Misinterpretations of a Waltz in My Papa’s Waltz Essay
662 Words3 Pages
"Misinterpretations of a Waltz" in My Papa’s Waltz
"We romped until the pans / Slid from the kitchen shelf" (5-6). In numerous poems different readers vista a variety of ways to interpret what poems actually mean. This is very much true in Theodore Roethke's poem "My Papa's Waltz." The quote mentioned has caused many misconceptions about what the poem; "My Papa's Waltz" actually refers to. The two superior interpretations of critics are that Roethke's poem describes abuse or a dance. The abuse seems much more apparent in "My Papa's Waltz" because of the language that Roethke uses. The dance is interpreted because the boy is innocent and knows nothing else therefore the abuse seems normal. The drunkenness of his Papa, the mother's…show more content… The small boy's Papa is so intoxicated that his breath makes him dizzy. The dizziness is perceived by critics as "the boy in the poem felt a sickening fear" (Interpretation 536). The sickening fear that the young boy feels requires him to hold "on like death" (3). Obviously holding on is not so easy and the author describes this as a waltz. The abuse is described as a waltz because the boy is enjoying time with his father. The young boy does not know any difference therefore does not know that the abuse is wrong.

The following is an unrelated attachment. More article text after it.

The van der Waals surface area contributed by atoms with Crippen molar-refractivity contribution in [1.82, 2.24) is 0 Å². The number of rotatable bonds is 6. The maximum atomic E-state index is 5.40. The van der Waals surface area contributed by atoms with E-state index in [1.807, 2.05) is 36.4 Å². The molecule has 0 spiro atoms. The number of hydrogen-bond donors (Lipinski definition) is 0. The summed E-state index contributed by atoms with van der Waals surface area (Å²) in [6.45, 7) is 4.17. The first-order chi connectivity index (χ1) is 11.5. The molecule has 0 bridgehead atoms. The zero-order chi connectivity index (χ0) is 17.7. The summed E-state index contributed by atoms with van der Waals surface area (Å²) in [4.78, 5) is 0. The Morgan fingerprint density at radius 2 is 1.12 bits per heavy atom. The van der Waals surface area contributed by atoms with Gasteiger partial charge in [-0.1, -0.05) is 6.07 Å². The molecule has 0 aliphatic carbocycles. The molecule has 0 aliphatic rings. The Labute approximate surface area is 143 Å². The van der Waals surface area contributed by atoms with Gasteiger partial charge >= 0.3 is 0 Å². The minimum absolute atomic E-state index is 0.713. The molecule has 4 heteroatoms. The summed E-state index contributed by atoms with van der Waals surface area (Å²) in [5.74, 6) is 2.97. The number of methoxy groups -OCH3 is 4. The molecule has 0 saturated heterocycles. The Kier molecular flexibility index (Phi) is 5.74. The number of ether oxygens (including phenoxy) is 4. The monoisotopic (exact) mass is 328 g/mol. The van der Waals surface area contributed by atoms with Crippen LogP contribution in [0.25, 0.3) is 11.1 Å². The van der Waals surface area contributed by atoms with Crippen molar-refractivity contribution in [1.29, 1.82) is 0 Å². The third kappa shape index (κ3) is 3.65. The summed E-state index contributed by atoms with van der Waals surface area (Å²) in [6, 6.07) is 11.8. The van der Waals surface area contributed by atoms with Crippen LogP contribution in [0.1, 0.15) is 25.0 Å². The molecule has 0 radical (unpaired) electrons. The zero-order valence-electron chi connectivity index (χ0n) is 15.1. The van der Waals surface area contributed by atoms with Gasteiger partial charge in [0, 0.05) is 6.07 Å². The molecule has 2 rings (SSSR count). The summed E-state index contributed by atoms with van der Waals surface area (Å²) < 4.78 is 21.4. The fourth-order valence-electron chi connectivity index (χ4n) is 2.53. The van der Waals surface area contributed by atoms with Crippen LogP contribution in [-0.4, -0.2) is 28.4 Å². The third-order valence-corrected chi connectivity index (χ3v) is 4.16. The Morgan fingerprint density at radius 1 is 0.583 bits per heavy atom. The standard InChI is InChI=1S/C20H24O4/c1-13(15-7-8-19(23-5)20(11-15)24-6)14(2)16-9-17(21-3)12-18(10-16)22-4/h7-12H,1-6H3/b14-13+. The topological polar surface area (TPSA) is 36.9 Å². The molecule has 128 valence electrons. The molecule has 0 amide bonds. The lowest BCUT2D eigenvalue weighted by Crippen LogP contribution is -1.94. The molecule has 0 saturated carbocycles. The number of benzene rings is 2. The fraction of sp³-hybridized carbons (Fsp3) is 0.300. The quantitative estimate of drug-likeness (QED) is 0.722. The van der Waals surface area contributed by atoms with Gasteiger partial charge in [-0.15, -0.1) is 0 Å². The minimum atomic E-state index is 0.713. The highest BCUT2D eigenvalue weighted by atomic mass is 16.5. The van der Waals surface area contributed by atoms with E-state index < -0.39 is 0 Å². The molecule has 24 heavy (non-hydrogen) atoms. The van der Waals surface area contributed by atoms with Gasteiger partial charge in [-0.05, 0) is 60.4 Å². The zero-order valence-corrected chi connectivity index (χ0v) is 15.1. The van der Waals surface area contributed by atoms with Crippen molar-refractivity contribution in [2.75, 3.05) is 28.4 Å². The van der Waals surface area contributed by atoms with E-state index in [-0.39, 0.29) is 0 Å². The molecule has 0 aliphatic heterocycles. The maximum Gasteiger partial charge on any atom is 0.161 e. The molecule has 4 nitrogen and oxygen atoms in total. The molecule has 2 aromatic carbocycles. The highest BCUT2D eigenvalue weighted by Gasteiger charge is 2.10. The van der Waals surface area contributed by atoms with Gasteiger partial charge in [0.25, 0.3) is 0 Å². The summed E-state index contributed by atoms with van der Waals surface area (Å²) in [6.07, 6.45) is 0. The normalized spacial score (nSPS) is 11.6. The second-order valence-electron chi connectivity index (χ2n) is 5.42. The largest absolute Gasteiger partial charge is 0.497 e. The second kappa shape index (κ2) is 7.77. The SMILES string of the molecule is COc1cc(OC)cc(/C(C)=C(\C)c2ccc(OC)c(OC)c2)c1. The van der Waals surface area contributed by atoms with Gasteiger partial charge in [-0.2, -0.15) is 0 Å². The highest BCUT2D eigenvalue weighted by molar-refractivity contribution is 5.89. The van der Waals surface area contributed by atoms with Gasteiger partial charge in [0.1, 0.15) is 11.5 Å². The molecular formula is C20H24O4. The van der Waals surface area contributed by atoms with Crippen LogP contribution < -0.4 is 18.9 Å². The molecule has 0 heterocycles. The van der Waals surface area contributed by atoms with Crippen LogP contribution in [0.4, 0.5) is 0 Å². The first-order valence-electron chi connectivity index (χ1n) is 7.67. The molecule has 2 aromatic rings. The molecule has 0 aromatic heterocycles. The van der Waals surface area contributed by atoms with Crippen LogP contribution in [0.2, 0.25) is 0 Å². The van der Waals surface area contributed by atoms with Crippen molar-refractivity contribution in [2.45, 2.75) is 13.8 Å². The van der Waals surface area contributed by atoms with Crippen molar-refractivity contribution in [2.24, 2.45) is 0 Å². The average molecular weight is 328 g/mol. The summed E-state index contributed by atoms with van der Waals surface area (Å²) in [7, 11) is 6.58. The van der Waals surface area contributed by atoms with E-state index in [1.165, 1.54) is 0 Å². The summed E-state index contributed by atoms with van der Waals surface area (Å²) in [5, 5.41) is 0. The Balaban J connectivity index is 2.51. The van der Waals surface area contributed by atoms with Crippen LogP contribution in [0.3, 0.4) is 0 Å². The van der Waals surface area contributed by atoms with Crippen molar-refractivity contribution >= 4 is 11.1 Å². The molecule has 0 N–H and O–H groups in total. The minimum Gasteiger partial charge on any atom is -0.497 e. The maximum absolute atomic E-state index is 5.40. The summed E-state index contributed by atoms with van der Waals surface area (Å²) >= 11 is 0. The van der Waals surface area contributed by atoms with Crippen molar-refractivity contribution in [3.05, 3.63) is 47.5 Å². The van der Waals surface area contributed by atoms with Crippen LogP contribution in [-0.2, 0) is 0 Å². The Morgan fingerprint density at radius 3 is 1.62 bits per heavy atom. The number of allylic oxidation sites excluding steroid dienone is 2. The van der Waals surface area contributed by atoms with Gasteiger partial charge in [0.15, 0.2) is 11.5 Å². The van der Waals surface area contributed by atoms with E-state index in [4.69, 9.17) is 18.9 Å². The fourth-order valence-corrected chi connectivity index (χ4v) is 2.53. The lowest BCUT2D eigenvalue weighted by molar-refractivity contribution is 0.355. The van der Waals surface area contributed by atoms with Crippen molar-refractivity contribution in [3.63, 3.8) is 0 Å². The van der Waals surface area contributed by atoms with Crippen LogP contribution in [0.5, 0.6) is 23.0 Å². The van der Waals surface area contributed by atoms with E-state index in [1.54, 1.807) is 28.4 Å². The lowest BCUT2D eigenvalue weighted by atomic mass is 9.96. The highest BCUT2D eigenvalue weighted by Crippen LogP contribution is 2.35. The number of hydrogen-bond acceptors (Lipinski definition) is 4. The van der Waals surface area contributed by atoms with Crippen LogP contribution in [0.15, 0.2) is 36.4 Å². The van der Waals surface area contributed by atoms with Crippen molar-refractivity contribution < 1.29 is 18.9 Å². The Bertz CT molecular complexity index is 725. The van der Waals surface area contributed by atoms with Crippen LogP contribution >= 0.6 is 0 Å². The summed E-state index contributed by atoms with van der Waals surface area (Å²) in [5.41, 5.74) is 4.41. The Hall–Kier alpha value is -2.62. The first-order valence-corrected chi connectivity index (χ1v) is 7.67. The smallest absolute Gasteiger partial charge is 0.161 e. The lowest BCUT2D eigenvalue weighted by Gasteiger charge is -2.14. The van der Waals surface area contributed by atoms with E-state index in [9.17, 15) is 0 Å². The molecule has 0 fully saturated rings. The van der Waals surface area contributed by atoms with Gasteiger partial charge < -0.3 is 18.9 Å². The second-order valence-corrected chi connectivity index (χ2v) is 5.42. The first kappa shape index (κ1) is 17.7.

The frightened mother, described by Roethke, is so alarmed that she cannot do anything about the mistreatment. Because the family members were in a "romp" the "mother's countenance / could not unfrown itself" (5, 7-8). The mother is so disgusted with the abuse that the father is forcing on their son that her countenance cannot be altered. Her frown cannot be changed therefore she will not eliminate the abuse that is being pushed on her son. "Romp" is a keyword in this poem, which gives the reader the knowledge that the boy thought that the abuse was normal. The word is usually meaning a "boisterous, energetic kind of running or dancing" (Interpretations 536). It is used the same way in this poem because Roethke wants the reader to understand that the boy was only seeing through eyes of innocence.
In the ending of the poem it becomes clearer that the boy is experiencing the dance of abuse. The dance is his innocence by